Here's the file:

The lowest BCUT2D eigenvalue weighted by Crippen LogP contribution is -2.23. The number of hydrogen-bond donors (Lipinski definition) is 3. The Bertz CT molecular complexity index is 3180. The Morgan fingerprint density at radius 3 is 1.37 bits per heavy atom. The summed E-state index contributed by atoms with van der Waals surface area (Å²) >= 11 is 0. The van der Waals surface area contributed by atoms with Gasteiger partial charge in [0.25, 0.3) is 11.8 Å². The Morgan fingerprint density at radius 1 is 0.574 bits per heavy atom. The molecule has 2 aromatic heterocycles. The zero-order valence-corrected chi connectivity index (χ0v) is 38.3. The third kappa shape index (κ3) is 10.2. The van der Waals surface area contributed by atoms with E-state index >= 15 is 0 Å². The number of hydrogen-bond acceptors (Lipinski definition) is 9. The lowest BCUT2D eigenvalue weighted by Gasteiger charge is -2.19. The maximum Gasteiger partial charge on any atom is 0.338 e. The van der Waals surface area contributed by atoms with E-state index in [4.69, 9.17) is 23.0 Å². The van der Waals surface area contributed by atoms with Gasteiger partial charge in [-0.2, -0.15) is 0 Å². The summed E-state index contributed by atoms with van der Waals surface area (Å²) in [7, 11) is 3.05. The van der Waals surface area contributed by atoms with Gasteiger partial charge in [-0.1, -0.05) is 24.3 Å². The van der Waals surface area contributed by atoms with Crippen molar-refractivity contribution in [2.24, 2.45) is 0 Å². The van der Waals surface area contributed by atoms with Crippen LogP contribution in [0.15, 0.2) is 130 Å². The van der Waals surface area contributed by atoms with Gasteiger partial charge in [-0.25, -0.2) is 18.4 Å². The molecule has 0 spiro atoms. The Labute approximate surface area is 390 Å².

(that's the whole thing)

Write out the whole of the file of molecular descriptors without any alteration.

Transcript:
The lowest BCUT2D eigenvalue weighted by Crippen LogP contribution is -2.23. The number of hydrogen-bond donors (Lipinski definition) is 3. The Bertz CT molecular complexity index is 3180. The Morgan fingerprint density at radius 3 is 1.37 bits per heavy atom. The summed E-state index contributed by atoms with van der Waals surface area (Å²) >= 11 is 0. The van der Waals surface area contributed by atoms with Gasteiger partial charge in [0.25, 0.3) is 11.8 Å². The Morgan fingerprint density at radius 1 is 0.574 bits per heavy atom. The molecule has 2 aromatic heterocycles. The zero-order valence-corrected chi connectivity index (χ0v) is 38.3. The third kappa shape index (κ3) is 10.2. The van der Waals surface area contributed by atoms with E-state index >= 15 is 0 Å². The number of hydrogen-bond acceptors (Lipinski definition) is 9. The lowest BCUT2D eigenvalue weighted by Gasteiger charge is -2.19. The maximum Gasteiger partial charge on any atom is 0.338 e. The van der Waals surface area contributed by atoms with E-state index in [4.69, 9.17) is 23.0 Å². The van der Waals surface area contributed by atoms with Gasteiger partial charge in [-0.2, -0.15) is 0 Å². The summed E-state index contributed by atoms with van der Waals surface area (Å²) in [7, 11) is 3.05. The van der Waals surface area contributed by atoms with Gasteiger partial charge in [-0.1, -0.05) is 24.3 Å². The van der Waals surface area contributed by atoms with Crippen molar-refractivity contribution in [2.24, 2.45) is 0 Å². The van der Waals surface area contributed by atoms with Crippen LogP contribution in [0.15, 0.2) is 130 Å². The van der Waals surface area contributed by atoms with Gasteiger partial charge in [-0.25, -0.2) is 18.4 Å². The molecule has 0 spiro atoms. The Labute approximate surface area is 390 Å².